Tuesday, April 19, 2011

The First Million Words, and Treasures Within

Marion used to say that the first million words were practice, but I have never taken that literally. It's important to give ourselves time to develop as writers, to work and work and hone our craft. Sure, there are rare writers whose first efforts are so good that they sell, but for most of us--particularly those of us who began writing as children or teens--those early stories represent a sort of flopping-about, trying to figure out what makes a good story and how to tell it.

I was in high school when I first started sending stories out, and pathetic amorphous things they were, too. I never got so much as a personal note scribbled on a form rejection slip. A girl in my English class sold a story to a big magazine, or so I'd heard. When I tried to congratulate her, she shrugged as if anyone who really wanted to could be published in a national magazine. I was devastated. I really wanted it, after all. The inescapable conclusion was that I was no good and never would be. The best revenge, they say, is living well. Or in this case, having two shelves of books with my name on or in them.

So those million words, all those high school stories and all those unsold early novels, were practice.

As a published author, I've learned something else: Practice does not mean worthless. Practice means trying out our dreams, shoving around story elements to see what fits and what bounces...figuring out how to take the things that delight us and bring them to life in a book. So many of us began (and continue, sometimes in private, sometimes not) to write the books we want to read, the books that thrill and comfort us, the characters we dream about meeting or wish we were, the landscapes we want to run away to.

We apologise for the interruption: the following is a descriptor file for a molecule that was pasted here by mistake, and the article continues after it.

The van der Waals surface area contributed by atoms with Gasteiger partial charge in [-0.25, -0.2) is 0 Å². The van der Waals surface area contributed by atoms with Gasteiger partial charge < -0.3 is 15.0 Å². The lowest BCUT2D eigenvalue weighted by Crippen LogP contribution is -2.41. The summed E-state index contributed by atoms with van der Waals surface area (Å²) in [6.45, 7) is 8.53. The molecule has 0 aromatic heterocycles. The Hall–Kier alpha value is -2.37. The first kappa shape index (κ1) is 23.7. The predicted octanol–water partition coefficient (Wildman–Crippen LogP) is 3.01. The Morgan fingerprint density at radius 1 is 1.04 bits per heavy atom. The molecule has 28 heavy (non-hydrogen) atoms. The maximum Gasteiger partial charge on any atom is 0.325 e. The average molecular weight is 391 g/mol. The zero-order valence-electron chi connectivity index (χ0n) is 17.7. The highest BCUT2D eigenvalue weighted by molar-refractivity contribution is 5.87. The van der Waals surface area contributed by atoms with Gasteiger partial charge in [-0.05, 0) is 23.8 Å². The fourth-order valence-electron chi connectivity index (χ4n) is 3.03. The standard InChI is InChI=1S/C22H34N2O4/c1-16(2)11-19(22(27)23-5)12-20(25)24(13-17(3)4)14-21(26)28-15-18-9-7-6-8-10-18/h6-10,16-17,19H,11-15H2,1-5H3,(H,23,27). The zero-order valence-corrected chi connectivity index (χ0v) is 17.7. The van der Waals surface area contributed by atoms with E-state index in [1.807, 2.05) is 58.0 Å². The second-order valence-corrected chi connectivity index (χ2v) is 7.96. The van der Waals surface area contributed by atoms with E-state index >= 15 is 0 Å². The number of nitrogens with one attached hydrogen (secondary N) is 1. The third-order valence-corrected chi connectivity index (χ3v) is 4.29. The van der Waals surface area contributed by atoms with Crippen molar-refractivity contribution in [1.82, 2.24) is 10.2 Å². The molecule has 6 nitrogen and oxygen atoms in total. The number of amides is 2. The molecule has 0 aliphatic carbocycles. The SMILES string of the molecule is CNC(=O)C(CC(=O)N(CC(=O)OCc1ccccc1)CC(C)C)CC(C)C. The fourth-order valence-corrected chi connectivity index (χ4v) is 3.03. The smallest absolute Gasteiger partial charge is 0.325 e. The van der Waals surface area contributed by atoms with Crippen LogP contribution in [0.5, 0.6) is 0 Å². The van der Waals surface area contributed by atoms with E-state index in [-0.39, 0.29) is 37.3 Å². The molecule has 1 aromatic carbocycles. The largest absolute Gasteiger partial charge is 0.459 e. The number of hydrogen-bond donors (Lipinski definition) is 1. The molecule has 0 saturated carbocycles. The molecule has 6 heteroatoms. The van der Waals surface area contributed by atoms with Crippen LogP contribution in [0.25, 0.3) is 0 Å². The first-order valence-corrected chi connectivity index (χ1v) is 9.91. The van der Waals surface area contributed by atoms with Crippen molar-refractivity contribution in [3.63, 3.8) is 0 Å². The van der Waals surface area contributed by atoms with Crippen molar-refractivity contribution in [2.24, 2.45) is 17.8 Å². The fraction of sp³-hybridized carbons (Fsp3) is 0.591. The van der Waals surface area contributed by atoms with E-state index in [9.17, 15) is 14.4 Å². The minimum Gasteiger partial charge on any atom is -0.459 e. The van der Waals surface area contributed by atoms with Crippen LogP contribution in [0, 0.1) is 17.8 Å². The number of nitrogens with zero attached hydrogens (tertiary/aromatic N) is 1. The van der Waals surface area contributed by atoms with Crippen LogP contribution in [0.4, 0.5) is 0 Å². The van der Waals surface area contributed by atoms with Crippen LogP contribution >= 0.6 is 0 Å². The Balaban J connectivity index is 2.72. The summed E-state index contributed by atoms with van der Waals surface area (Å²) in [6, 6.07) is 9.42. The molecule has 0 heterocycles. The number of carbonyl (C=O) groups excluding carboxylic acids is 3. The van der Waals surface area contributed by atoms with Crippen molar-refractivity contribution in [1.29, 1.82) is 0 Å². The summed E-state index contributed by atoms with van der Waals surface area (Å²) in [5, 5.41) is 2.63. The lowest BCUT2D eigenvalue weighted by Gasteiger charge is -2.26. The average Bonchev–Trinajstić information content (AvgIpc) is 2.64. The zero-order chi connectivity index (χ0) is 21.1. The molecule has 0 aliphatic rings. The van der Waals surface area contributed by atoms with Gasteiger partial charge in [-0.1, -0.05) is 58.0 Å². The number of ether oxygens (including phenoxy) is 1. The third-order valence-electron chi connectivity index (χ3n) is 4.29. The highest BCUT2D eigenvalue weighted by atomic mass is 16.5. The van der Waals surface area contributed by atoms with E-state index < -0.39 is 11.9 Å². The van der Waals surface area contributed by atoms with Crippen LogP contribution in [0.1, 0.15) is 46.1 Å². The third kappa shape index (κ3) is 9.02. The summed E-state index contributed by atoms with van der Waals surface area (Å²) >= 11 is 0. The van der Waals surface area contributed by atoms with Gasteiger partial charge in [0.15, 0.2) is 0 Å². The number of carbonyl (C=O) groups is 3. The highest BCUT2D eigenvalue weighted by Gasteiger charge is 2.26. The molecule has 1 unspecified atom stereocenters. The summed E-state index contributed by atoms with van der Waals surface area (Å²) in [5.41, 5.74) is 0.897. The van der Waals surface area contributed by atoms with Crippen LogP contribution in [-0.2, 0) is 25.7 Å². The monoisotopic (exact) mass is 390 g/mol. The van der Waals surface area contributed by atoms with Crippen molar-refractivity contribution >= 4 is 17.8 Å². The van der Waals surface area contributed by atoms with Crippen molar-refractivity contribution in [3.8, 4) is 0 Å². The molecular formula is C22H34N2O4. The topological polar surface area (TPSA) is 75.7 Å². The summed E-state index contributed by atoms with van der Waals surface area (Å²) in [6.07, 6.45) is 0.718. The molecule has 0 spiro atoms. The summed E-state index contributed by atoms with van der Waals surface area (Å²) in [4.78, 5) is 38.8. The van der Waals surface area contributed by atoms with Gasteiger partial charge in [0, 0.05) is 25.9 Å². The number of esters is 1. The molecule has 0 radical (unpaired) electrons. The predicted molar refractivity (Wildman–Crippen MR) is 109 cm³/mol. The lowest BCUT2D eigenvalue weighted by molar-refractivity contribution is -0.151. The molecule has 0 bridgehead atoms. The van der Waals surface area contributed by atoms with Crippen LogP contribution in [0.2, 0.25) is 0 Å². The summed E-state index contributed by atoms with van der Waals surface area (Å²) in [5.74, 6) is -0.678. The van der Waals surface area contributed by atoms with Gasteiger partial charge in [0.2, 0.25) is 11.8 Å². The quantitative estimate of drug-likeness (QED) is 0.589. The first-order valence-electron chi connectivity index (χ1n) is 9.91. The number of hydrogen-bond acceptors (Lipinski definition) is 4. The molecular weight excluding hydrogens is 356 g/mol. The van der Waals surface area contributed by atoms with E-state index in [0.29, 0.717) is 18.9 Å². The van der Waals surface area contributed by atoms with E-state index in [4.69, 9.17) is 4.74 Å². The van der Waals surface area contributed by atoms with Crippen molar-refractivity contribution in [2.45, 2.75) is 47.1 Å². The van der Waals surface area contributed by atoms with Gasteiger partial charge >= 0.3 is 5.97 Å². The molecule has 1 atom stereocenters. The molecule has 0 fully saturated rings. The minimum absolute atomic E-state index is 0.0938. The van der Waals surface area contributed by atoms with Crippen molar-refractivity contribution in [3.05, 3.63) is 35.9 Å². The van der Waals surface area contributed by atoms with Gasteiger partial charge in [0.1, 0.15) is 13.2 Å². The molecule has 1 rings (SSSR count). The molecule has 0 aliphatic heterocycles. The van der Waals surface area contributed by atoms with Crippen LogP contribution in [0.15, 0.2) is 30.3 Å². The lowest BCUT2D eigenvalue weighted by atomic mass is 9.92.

Madeleine E. Robins writes about her own early novel, Althea, in today's Book View Cafe blog.

I wrote my first book because I couldn’t find anything I wanted to read. ...Here’s my dark secret: I wasn’t writing for publication.  I was writing to give myself exactly what I needed to be reading at that point.  A comfort read, full of froth and dress descriptions and a happy ending.  And I got to write about an historical period I find fascinating, which meant doing research, and that was totally a plus. 

Thirty years later, I look at Althea and it holds up.  There are occasional sentences that make me want to take my 22-year-old self aside and say “no, really, honey, no.”  It’s not a mature work, as the lit-critics say, and I am pleased to say that my writing has certainly improved since then.  But Althea was exactly what I needed it to be then: a fun, frothy entertainment.  If you’re in need of a little romance of the popcorn variety, Althea returns to sale today as a BVC e-book.  I’m not just delighted to see it available again, I think I’m actually kind of proud of it.  The 22-year-old girl typing away in that one-bedroom apartment had no idea what doors that work would open.

One of the wonderful things about epublishing, reprint or otherwise, is that stories like these, which are not necessarily commercially viable for traditional publishers (although Althea was), can now be read and enjoyed.

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